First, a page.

The renaissance of cancer immunotherapies and the positive clinical responses observed with chimeric antigen receptor modified T cells in the hematomalignancy setting has stimulated substantial interest in monitoring immune cell activation and suppression to determine efficacy, prognosis and safety in new agent investigational trials. However, immunophenotyping capacity has been limited and required multi-test tube panels. To address the growing needs of clinical trials, we have developed three fit-for-purpose high complexity (10 or more markers) T-cell phenotyping flow cytometry panels on a qualified LSR FortessaTM platform that enables detection of up to 15 markers in a single test tube. The first panel allows identification of multiple phenotypes along the T-cell differentiation pathway, namely, T-naive (TN), T-stem cell memory (TSCM), T-effector memory (TEM) and T-central memory (TCM) and T-effector memory RA+ (TEMRA). The second panel identifies the most common helper T-cell phenotypes such as Th1, Th2, Treg, and Th17. A third panel determines the functional status of T-cells (e.g., activation vs. suppression) but also enables quantitation of important checkpoint inhibitor expression (e.g., PD-1) on T-cells of interest. These high complexity flow cytometry panels can serve as powerful tools for comprehensive examination of T-cells in a small volume of patient specimen. We believe these new flow cytometry panels will have a substantial impact on the determination of efficacy and safety correlates of immunomodulating agents administered alone or in combination to patients with leukemia.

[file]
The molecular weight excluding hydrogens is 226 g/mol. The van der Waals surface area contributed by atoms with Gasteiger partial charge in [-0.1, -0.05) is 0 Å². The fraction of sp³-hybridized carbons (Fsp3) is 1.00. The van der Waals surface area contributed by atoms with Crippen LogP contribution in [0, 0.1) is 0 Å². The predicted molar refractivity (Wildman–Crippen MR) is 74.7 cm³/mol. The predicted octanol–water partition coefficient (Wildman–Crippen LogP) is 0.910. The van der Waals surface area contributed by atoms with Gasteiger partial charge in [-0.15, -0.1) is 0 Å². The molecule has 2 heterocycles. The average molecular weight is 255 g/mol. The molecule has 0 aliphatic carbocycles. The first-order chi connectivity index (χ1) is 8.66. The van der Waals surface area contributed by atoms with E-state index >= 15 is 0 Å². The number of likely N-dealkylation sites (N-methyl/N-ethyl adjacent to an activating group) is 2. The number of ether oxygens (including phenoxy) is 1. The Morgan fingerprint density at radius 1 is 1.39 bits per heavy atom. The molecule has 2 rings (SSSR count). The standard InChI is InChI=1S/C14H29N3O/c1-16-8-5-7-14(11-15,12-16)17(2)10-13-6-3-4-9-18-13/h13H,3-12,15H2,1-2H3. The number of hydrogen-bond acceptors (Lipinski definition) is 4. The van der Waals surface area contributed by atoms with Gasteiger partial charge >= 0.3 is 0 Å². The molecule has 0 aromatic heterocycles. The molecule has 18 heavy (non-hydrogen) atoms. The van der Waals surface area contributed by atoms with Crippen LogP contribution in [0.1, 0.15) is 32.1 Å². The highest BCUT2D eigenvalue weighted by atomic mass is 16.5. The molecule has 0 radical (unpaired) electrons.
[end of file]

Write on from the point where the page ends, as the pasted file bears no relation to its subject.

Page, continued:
Citation Format: Ghanashyam Sarikonda, Devika Ashok, Anil Pahuja, Jelveh Lameh, Shabnam Tangri, Naveen Dakappagari. High complexity flow cytometry panels to monitor target expression, T-cell activation and suppresssion by novel immunotherapies in hematomalignancy clinical trials. [abstract]. In: Proceedings of the 106th Annual Meeting of the American Association for Cancer Research; 2015 Apr 18-22; Philadelphia, PA. Philadelphia (PA): AACR; Cancer Res 2015;75(15 Suppl):Abstract nr 1302. doi:10.1158/1538-7445.AM2015-1302